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Dr. Kalman F. Salata recently joined the Center for Scientific Review. He comes from Walter Reed Army Medical Center, where he began as a research chemist in 1988 before rising to acting chief of the research operations service. He has also been on the faculties of the Uniformed Services University of the Health Sciences and Bowling Green State University. With his broad range of experience and publications in biochemistry, immunology, pharmacology, transfusion medicine and tropical diseases, Salata joins CSR as an assistant chief of referral, to help assign applications for scientific review and funding consideration.

Dr. Derrick C. Tabor has joined NIGMS as a special expert in the Division of Minority Opportunities in Research (MORE). He is currently on a leave of absence from Johnson C. Smith University in Charlotte, where he is an associate professor of chemistry and chair of the department of natural sciences. As a former program director of the Minority Biomedical Research Support Program at the university, Tabor brings to NIGMS an extensive knowledge of MORE's minority programs at the institutional level.

Brenda J. Velez has been named chief of NIAID's Contract Management Branch. She is responsible for oversight of the institute's research contract activities. She has held various contract positions at NIAID since 1986, including chief of the AIDS clinical research contract section. Prior to joining NIAID, she was a contract specialist in NIMH from 1981 to 1986. Velez is the recipient of numerous awards including the NIH Merit Award, HHS Recognition Award and PHS Special Recognition Award. She is currently chair of the NIAID EEO advisory committee and a member of the NIH Hispanic American advisory committee. She earned her bachelor's degree from the University of Puerto Rico in 1973.

Dr. J. Ricardo Martinez, a physician with dual research interests in salivary gland function and minority access to health care, has been named director of the Division of Extramural Research, NIDR. He comes to NIH from a post as deputy chairman for research and professor of pediatrics, physiology, and cellular and structural biology at the University of Texas Health Science Center in San Antonio. He has a long association with NIH, having served on such groups as the NIH oral biology and medicine study section and NIDR's National Advisory Dental Research Council. His first grant was funded by NIDR in 1968 and the institute continues to fund his work on salivary gland function. He began his tenure at NIDR Sept. 13.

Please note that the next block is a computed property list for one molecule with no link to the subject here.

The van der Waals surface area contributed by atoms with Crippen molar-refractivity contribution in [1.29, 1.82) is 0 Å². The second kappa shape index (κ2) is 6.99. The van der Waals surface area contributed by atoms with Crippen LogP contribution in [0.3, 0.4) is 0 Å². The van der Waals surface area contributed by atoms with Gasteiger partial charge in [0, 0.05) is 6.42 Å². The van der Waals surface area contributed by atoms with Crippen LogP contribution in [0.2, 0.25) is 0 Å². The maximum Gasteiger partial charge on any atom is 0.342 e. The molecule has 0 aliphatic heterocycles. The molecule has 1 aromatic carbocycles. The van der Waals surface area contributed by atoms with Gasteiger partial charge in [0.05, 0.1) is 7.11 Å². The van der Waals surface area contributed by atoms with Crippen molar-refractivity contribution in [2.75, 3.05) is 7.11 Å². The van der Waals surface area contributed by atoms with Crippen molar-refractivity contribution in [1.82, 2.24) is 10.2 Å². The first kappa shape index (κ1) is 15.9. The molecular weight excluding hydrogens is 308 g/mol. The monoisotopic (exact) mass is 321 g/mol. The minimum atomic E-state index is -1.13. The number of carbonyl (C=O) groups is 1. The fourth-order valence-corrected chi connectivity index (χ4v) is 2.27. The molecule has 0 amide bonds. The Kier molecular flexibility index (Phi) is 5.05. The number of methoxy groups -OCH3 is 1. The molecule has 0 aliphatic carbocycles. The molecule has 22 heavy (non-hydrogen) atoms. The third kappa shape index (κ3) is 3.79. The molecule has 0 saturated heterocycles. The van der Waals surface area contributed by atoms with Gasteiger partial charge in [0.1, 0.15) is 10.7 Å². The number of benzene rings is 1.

Christine Steyer recently joined NIAMS as its personnel officer. She had been acting personnel officer at NINDS since 1997, and a personnel management specialist there since 1987. She also serves as cochair of the NIH day care oversight board. Previously, she was a staffing specialist at the U.S. Department of Treasury. She joined NIH in 1982 as a personnel assistant at NIMH. Steyer grew up in Chevy Chase and is a 1982 graduate of the University of Maryland, with a degree in personnel management.

Dr. Margaret I. "Peggy" Johnston has returned to NIH to assume two key posts at NIAID. In the newly created position of assistant director for HIV/AIDS vaccines, she will serve as a liaison between the extramural and intramural research communities, and ensure a well-coordinated program. As associate director of the Vaccine and Prevention Research Program in the Division of AIDS, she has primary responsibility for extramural research programs focused on HIV/AIDS vaccines, topical microbicides and other biomedical prevention approaches. She will facilitate the development of multiple promising vaccine and prevention strategies; remodel and unify NIAID's clinical vaccine research programs; and foster new prevention research activities. She will direct the creation and implementation of an overall HIV/AIDS vaccine and prevention research agenda, and research initiatives to address its needs. In 1996, Johnston left NIAID as deputy director of DAIDS to become scientific director (and later vice president for scientific affairs) of the International AIDS Vaccine Initiative, a scientific and advocacy organization that focuses on the needs and concerns of the developing world.

NCRR welcomes two new scientific review administrators, Drs. John Meyer and Grace Ault, to the Office of Review. Meyer will manage special emphasis panels for biomedical technology and assist with reviews of the General Clinical Research Centers. Ault will manage Research Centers in Minority Institutions and help with GCRCs and special emphasis panels for the Science Education Partnership Award. In 1968, Meyer received his Ph.D. in chemistry from the University of Missouri. After 3 years as a consultant for Mayo Clinic and Foundation, he came to NIH as an NIDR scientist to study formation and disease of mineralized tissues. He later became a scientific review administrator and worked for CSR, NIAID and NCI. Ault earned her Ph.D. in molecular genetics from the University of North Carolina in 1988. She began her NIH career in 1991 as a senior staff scientist in NINDS where she studied the human polyomavirus JCV and how it infects the central nervous system. Since then she has worked as a health science policy analyst in NCI and OD/NIH.

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